Like the transformation of Cinderella from a servant to a princess, there are some horticultural gems that go from the ordinary to the sublime over the course of a growing season. I consider purple muhly – pronounced “myoo-lee” (Muhlenbergia capillaris) – to be the Cinderella of ornamental grasses.
For most of the year, purple muhly goes unnoticed as a 2- to 3-foot tall mound of stiff blue-green to gray-green wiry leaves. This heat- and drought-tolerant native grass quietly bides its time until October when it erupts into bloom. The gorgeous pinkish-purple plumes envelop the leaves in a billowy haze that often make me forget what I was supposed to do or where I was supposed to go. At the beginning of December these colorful seedheads fade to tan and persist through the winter.
This undemanding grass prefers to be sited in full sun and well-drained soil. Although some horticulturists recommend cutting the old foliage back in the spring – some say down to 3 to 4 inches above the crown, while others recommend going no lower than 8 inches – I side with those who feel that the best approach is to do nothing. You want to cut something back? Find a bed of liriope or some overgrown loropetalum; leave pink muhly alone.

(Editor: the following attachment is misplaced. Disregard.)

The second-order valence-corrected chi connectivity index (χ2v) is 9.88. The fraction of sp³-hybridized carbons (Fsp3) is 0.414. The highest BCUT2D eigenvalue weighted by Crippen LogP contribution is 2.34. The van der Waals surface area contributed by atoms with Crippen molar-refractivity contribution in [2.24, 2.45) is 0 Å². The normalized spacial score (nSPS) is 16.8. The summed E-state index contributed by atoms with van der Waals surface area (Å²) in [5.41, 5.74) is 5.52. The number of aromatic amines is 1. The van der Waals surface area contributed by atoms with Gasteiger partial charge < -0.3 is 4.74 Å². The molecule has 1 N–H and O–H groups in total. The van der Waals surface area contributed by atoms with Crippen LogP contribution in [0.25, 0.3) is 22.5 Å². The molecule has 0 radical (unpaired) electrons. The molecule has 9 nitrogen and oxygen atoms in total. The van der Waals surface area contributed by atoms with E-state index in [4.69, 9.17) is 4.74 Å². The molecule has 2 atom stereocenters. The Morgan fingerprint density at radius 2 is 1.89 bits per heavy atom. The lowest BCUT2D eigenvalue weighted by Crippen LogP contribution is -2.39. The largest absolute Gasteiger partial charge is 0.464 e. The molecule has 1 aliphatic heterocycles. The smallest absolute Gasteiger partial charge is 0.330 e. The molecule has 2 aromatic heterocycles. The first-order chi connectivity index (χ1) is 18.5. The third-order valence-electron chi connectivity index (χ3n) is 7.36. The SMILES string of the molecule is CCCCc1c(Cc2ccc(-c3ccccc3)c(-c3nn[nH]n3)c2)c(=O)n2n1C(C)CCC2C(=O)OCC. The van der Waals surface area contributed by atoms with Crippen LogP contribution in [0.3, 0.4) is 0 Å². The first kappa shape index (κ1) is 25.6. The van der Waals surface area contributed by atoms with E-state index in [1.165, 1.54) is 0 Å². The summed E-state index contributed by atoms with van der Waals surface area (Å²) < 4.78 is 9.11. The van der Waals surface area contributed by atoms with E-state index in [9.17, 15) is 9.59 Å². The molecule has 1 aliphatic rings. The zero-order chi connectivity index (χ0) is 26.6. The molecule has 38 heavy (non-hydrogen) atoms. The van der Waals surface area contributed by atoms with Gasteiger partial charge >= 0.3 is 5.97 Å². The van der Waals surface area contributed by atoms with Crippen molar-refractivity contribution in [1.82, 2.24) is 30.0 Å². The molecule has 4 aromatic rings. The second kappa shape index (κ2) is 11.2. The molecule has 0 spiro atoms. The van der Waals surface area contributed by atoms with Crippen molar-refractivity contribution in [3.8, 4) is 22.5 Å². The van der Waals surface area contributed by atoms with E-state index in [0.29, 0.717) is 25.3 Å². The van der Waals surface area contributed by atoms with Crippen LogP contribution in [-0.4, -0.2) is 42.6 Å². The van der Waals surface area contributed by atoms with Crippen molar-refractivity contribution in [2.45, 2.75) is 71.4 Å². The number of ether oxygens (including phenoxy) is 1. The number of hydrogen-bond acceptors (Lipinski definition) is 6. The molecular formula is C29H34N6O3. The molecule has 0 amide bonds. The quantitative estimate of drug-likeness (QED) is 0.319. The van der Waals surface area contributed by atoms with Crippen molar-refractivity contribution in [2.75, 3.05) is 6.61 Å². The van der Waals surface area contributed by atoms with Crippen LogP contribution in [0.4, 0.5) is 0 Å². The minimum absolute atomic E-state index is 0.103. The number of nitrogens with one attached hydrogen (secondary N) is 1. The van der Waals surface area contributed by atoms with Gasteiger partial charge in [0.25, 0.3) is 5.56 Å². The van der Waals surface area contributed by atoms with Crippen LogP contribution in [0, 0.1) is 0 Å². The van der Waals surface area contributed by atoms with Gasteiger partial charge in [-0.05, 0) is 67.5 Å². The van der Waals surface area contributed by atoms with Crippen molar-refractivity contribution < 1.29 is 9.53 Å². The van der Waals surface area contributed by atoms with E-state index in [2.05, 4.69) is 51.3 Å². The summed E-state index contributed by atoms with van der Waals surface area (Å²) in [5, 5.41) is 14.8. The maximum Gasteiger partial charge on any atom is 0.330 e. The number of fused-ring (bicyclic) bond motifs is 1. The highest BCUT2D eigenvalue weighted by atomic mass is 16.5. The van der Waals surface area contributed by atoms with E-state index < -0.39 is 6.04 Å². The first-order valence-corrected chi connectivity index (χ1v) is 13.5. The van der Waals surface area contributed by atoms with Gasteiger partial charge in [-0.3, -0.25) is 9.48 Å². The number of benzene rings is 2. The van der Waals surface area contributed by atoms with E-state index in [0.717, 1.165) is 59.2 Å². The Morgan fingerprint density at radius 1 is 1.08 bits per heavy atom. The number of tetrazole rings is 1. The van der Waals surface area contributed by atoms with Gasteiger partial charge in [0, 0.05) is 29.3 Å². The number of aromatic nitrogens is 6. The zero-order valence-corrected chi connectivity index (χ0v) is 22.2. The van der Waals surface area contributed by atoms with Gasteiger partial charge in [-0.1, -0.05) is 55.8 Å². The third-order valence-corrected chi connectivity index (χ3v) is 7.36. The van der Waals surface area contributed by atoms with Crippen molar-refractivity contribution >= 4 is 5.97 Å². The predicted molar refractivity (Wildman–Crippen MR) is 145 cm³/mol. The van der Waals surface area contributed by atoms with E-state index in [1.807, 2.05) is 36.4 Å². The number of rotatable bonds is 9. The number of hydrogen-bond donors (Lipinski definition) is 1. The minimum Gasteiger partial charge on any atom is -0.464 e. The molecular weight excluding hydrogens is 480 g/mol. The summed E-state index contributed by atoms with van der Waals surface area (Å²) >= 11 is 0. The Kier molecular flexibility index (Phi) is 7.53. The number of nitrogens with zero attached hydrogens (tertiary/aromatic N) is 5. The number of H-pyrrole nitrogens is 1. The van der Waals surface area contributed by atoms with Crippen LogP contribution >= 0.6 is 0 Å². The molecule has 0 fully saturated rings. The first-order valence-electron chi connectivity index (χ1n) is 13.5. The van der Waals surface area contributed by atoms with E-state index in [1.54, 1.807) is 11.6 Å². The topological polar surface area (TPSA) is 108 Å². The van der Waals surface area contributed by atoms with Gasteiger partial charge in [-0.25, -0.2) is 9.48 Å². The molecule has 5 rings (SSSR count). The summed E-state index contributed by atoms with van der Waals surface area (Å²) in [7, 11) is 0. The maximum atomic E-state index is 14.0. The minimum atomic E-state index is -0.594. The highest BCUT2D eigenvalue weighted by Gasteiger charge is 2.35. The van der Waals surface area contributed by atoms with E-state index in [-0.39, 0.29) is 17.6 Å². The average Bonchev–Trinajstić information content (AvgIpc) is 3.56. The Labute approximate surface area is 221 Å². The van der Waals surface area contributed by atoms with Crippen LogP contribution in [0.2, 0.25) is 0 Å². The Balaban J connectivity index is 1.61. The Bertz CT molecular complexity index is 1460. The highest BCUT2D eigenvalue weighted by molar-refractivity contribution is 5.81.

You just can’t plant one. For the most spectacular display, plant purple muhly in groups or en masse to create large sweeping drifts. If you prefer a different color, consider other cultivars of muhly, such as ‘White Cloud’ or ‘Pink Flamingos.’
Unlike Cinderella, these muhly grasses will captivate you well beyond the stroke of midnight.